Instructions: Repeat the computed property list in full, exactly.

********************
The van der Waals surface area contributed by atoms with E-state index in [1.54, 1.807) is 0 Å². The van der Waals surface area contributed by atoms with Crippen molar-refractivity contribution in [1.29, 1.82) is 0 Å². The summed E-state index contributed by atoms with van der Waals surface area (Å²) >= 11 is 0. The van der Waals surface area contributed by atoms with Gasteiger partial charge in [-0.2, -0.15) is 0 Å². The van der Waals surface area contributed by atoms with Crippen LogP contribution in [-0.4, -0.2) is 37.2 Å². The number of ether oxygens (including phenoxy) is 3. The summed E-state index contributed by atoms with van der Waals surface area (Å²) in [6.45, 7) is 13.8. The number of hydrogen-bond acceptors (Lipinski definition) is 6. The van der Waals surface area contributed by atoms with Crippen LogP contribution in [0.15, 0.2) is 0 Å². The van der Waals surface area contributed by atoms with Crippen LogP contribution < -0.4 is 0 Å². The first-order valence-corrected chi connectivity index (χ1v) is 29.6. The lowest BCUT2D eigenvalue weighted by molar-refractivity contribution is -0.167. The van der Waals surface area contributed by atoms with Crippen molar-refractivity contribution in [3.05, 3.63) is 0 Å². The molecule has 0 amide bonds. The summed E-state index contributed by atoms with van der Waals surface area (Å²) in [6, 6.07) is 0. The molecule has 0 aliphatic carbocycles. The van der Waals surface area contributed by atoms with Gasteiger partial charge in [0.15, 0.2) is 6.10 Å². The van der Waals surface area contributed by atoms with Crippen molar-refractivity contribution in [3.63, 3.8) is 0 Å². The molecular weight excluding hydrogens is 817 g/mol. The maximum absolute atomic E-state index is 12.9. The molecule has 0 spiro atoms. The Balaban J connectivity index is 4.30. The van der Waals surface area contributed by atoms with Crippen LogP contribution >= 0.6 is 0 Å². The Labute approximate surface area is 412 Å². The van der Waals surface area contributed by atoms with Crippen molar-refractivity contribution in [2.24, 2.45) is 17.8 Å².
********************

The van der Waals surface area contributed by atoms with E-state index in [1.54, 1.807) is 0 Å². The van der Waals surface area contributed by atoms with Crippen molar-refractivity contribution in [1.29, 1.82) is 0 Å². The summed E-state index contributed by atoms with van der Waals surface area (Å²) >= 11 is 0. The van der Waals surface area contributed by atoms with Gasteiger partial charge in [-0.2, -0.15) is 0 Å². The van der Waals surface area contributed by atoms with Crippen LogP contribution in [-0.4, -0.2) is 37.2 Å². The number of ether oxygens (including phenoxy) is 3. The summed E-state index contributed by atoms with van der Waals surface area (Å²) in [6.45, 7) is 13.8. The number of hydrogen-bond acceptors (Lipinski definition) is 6. The van der Waals surface area contributed by atoms with Crippen LogP contribution in [0.15, 0.2) is 0 Å². The van der Waals surface area contributed by atoms with Crippen LogP contribution < -0.4 is 0 Å². The first-order valence-corrected chi connectivity index (χ1v) is 29.6. The lowest BCUT2D eigenvalue weighted by molar-refractivity contribution is -0.167. The van der Waals surface area contributed by atoms with Crippen molar-refractivity contribution in [3.05, 3.63) is 0 Å². The molecule has 0 amide bonds. The summed E-state index contributed by atoms with van der Waals surface area (Å²) in [6, 6.07) is 0. The molecule has 0 aliphatic carbocycles. The van der Waals surface area contributed by atoms with Gasteiger partial charge in [0.15, 0.2) is 6.10 Å². The van der Waals surface area contributed by atoms with Crippen molar-refractivity contribution in [3.63, 3.8) is 0 Å². The molecular weight excluding hydrogens is 817 g/mol. The maximum absolute atomic E-state index is 12.9. The molecule has 0 spiro atoms. The Balaban J connectivity index is 4.30. The van der Waals surface area contributed by atoms with Crippen LogP contribution >= 0.6 is 0 Å². The Labute approximate surface area is 412 Å². The van der Waals surface area contributed by atoms with Crippen molar-refractivity contribution in [2.24, 2.45) is 17.8 Å².